6. Working Lift Bridge Diorama

    Thanks @clive_t, @Sgt.Squarehead, and @Corsairfoxfourunclefor your likes. The towers are not actually in place in these photographs. They are just positioned to see how it will look, and how close the span bumpers would get to the towers. The towers have to be installed at the same time as the road surface.
  7. Working Lift Bridge Diorama

    @Sgt.Squarehead, @Gorby, @JOHN W, for 'likes'. @stevehnz, if you wish, and others too, before visiting the museum give them a call and request that I be there when you arrive. It would be good to meet fellow modellers. to continue: Designing and constructing the pulley brackets.
  8. Working Lift Bridge Diorama

    Hi Steve. Hope the bridge will be finished and working by then For the Aussie, 100-150 kilometer (1-1.5 hr) drive is not unusual or seen as too far away. Distance is relative I suppose. I like cycling and do about 300 kms per week. One day a week I ride 100 kms, which is equivalent from Ballina to the Queensland border. Besides that, the Ballina Naval and Maritime Museum has a huge collection of scratch-built vessels, and all sorts of real stuff. For a modeller, it can take a few hours to see it all. So be prepared for a day's outing.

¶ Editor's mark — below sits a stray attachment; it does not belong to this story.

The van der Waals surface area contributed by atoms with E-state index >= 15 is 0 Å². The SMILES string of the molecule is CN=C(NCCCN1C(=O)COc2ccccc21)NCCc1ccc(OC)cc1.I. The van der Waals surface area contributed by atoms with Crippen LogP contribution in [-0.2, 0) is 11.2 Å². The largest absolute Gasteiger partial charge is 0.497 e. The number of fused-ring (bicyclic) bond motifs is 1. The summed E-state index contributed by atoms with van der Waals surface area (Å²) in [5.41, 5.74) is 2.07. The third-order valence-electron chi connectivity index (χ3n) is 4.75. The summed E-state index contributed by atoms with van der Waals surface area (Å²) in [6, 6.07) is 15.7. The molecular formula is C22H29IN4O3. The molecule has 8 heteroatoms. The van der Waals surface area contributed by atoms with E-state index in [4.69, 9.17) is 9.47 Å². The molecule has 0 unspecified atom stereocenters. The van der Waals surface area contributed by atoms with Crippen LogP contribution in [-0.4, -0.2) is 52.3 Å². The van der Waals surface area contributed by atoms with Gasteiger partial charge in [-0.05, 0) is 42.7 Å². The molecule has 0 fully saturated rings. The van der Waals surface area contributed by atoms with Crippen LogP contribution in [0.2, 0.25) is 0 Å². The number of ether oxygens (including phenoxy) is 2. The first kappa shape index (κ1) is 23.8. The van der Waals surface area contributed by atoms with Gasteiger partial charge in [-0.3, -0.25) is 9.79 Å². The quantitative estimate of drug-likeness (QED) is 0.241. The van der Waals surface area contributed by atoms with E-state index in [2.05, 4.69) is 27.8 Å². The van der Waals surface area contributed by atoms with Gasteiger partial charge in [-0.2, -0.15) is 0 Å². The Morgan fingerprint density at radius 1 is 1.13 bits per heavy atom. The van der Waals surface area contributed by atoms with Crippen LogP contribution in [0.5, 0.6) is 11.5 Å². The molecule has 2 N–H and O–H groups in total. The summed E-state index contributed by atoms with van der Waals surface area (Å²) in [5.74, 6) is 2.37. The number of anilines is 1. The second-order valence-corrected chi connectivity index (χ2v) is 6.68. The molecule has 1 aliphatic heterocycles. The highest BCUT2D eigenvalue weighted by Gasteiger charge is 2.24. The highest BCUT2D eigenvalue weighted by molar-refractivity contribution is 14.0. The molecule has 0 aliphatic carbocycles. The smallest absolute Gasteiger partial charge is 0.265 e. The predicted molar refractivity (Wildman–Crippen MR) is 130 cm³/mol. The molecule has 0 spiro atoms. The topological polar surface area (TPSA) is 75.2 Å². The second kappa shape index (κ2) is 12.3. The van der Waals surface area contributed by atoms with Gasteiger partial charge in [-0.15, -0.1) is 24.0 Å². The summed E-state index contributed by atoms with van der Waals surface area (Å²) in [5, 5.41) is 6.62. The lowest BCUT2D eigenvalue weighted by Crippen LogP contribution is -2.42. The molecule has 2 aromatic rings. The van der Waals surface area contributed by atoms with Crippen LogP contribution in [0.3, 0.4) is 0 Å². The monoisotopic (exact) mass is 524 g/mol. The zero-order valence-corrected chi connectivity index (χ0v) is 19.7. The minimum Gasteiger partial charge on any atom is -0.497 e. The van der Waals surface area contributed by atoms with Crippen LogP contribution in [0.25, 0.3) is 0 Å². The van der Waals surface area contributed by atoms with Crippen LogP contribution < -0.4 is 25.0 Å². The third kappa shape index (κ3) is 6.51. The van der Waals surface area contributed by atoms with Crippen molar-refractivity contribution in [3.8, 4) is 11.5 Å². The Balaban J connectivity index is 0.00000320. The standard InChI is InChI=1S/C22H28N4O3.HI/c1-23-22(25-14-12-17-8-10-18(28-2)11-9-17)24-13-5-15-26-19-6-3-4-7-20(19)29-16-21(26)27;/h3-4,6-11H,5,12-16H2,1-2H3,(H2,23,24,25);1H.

9. Working Lift Bridge Diorama

    I am assuming you are referring to sweat-soldering the washers together. If so, this is what happens. There are two ways that I know about sweat-soldering. One method is to apply a thin coat of solder on the surface of the washers that are intended to touch each other. Then rest the washers on top of each other and apply enough heat for remelting the solder, which in turn welds the washers together. The method I used was simply to put a piece of soldering wire between the washers and heated the whole lot in one go. My thinking was that the one-go method contains flux in the joining part as well as heating the solder once. As you may know, reapplying heat to solder, without flux, gets dry by oxidation (a bit brittle). Hope this helped.
  10. Working Lift Bridge Diorama